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“Slumdog Millionaire” — or “Slumdog Crorepati,” as the Hindi-language version is known — received 10 Oscar nominations and has become the modern-day fairy tale of the year in multiplexes across America. Amid the film’s U.S. box-office success — it had grossed almost $60 million by last weekend — comes ever-rising scrutiny within India of Boyle and the film’s distributors, who find themselves fending off criticism. They are accused of not having done enough to compensate some of the younger Indian actors and extras who worked on the film, and have been called peddlers of the country’s poverty.
Update: A reader sends this note:
Actor compensation notwithstanding, the argument that he is “peddling the country’s poverty” is asinine. Those complaining about Slumdog should be far more offended by other recent films like Darjeeling Limited that hopelessly exoticize Indian culture. On the contrary, the Slumdog is adapted from a novel written by an Indian, and Boyle values the Indian perspective rather than examining India through a Western lens. If the depiction of squalor is grounds for protest, the Scots should be up in arms over Boyle’s far grimmer portrayal of Edinburgh.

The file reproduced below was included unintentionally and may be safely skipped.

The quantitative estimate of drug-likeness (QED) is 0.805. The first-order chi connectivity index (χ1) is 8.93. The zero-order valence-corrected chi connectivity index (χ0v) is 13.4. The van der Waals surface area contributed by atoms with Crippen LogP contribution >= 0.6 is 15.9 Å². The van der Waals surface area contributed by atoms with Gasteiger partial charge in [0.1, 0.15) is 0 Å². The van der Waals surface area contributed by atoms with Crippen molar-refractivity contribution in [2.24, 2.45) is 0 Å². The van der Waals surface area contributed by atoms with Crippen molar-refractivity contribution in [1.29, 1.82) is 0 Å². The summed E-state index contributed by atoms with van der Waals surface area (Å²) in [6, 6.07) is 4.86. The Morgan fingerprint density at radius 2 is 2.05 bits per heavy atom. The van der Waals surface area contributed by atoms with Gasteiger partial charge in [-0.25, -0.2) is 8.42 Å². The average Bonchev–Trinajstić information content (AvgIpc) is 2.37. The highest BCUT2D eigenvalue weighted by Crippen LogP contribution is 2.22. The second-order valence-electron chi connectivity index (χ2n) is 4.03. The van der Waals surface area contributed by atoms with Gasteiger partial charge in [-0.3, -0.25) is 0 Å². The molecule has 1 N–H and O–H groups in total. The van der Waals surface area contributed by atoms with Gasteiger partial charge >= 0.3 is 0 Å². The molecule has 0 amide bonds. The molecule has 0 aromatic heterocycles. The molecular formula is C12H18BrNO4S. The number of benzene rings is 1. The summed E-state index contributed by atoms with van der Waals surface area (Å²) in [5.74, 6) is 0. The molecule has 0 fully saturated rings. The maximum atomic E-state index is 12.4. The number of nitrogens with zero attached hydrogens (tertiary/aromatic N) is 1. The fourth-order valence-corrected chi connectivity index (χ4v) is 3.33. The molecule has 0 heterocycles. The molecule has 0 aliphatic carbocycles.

More from Ken Silverstein:
Commentary — November 17, 2015, 6:41 pm
The Clintons’ so-called charitable enterprise has served as a vehicle to launder money and to enrich family friends.
Estimated number of calories a person consumes during Thanksgiving dinner:
The earth had become twice as dusty during the past century.
A man sued Pennsylvania state police who detained him for 29 days when they mistook his homemade soap for cocaine.
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“Shelby is waiting for something. He himself does not know what it is. When it comes he will either go back into the world from which he came, or sink out of sight in the morass of alcoholism or despair that has engulfed other vagrants.”